UNITED STATES—Even those raised without GOD know the answer to what religion says about killing yourself:


When I started researching the evolution of this biblical crime, I was surprised to find 7 suicides in the bible, with Abimelech being the first who “self-killed” and Judas being the most known.

Another surprising tidbit? SUICIDE WASN’T ALWAYS CONSIDERED A SIN!

Not only did SOCRATES (depending how you look at it) kill himself, but bibleodyssey.org’s Paul Middleton points out, “carried out for country or friends, or in the face of intolerable pain, incurable disease, devastating misfortune or shame, or to avoid capture on the battlefield, suicide constituted a noble death.

Basically, if we want to kill ourselves to help someone or justify it’s because of pain, shame, or fear of punishment, it is noble!

That sums up nearly every person who kills themself or wants to!

Of course I am cursed with argumentative disbelief. I was raised by a man that said church was the first form of government, made for a purpose: BY MAN – FOR MAN.

After reading many theological musings, I find this belief that because Jesus died on the cross for you, people can (presumably) just keep sinning?

About.com’s Christianity expert Mary Fairchild evaluates the suicides, agreeing that although tragic, it doesn’t “negate the Lord’s act of redemption

Yael Shemesh’s Suicide in the Bible identifies 6 cases, with examples of accepted suicide in different cultures, including a Muslim dying a MARTYR even though Islam forbids taking one’s life, and Hindu women killing themselves by cremation as part of their husbands death ceremony.

My thoughts on the biblical reasoning to push the belief of suicide as an unforgivable sin are much more skeptical and dark…Probably even true!

Take a look at George Horton’s Poem Slavery from 1828, epitomizing how death was the only way to break free from cruelties. Writings such as St Augustine’s City Of God (summary) from 5 A.D., talked of “feeble minds” unable to bear “bodily servitude,” and this indicates that services humans could provide were more important than a happy soul.

The same writing that stated women shouldn’t kill themselves to stop being violated, condoned men committing suicide to prevent enemy torture. It doesn’t take much to imagine what life was like for these women who no doubt found it easier to take her own life, rather than be violated in the name of God, family, or perseverance, day after day.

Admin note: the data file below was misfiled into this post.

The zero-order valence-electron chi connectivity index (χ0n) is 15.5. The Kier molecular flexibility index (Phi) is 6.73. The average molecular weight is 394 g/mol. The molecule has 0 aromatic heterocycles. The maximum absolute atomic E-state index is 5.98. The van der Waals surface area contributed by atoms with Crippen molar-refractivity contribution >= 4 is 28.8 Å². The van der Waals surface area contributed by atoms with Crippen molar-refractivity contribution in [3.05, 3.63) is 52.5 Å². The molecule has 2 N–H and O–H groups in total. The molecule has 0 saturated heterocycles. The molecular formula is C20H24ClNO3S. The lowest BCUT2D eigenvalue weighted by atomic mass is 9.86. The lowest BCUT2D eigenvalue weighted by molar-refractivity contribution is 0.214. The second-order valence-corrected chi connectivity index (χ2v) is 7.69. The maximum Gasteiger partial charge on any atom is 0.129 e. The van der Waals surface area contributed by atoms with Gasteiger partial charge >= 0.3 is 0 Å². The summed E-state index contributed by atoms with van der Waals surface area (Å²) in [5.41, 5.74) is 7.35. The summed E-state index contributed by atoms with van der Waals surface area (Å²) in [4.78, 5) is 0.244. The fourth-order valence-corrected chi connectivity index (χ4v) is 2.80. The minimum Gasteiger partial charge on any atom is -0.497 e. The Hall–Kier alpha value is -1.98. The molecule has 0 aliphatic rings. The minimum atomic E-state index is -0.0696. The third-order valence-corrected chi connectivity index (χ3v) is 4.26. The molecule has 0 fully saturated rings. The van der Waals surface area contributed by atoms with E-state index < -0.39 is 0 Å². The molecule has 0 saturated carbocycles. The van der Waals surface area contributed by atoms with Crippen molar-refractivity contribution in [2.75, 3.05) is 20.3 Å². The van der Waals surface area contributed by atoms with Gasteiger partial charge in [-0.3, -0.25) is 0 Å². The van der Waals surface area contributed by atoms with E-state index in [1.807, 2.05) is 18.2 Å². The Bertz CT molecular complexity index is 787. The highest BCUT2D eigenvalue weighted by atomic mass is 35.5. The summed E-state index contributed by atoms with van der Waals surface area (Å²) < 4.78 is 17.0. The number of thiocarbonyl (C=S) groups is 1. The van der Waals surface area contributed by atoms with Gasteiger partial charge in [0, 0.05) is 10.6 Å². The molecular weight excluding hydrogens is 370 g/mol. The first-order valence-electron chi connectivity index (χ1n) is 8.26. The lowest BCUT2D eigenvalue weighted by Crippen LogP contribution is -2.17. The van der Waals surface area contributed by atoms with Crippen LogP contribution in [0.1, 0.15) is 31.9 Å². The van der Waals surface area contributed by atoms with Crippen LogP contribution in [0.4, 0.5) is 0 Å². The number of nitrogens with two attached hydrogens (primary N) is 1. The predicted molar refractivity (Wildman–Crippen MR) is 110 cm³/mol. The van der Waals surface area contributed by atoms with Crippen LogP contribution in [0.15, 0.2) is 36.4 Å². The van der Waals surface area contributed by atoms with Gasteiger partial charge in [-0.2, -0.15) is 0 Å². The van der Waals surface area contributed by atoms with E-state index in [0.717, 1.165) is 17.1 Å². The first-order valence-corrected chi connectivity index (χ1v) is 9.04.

I have come to realize that how God looks upon a person who commits suicide is NOT the problem.

Choosing to take your own life is accepted in other cultures. For example, in Hinduism it is accepted for people “who are tormented by terminal diseases or those who have no desire, ambition or no responsibilities remaining.”

The problem is that death is unpleasant, too costly, or as this NYT article says: people don’t have time for elaborate customs.

Of course, the thought that someone wants to kill themself and subject us to loss and mourning is bothersome and no one really considered legalized suicide a possibility until 2014 when Brittney Maynard’s right to die case became center stage.

We now know we have five states that allow assisted suicide. In California, Oregon, Washington, Vermont, and Montana a person meeting criteria can have lethal doses prescribed and I believe we need DEATH WITH DIGNITY in all states.

There’s 42 million survivors of child sexual abuse living in America: living corpses that are walking around with broken souls, waiting to die. Living in a world where children are aborted as an unwanted but an adult cannot do the same with their own unwanted life. So depressed that many times heroin is the choice.

It’s NOT just degenerative terminal diseases that should be considered eligible for death with dignity.

I want you to remember what I am saying when INITIATIVE 100 is on the ballot.

Think about the money to be saved, if people that didn’t want to be here, didn’t have to be.

Alternatively, think about the lives that could be saved when a depressed individual alerts their unknowing family to serious depression, just by the decision to consider utilizing death with dignity laws. Think of how many kind-hearted people will no longer be tortured by the knowledge that they didn’t know, therefore couldn’t help…

In the end, the best article about suicide for mental health reasons was written the day after Robin Williams died, by Katie Hurley, a writer whose father had done the same. She was in the position of experience, understanding how the “black hole” of depression is a problem hard to crawl out of. Katie left us with words many can agree with:

Suicide is a lot of things, but selfish isn’t one of them.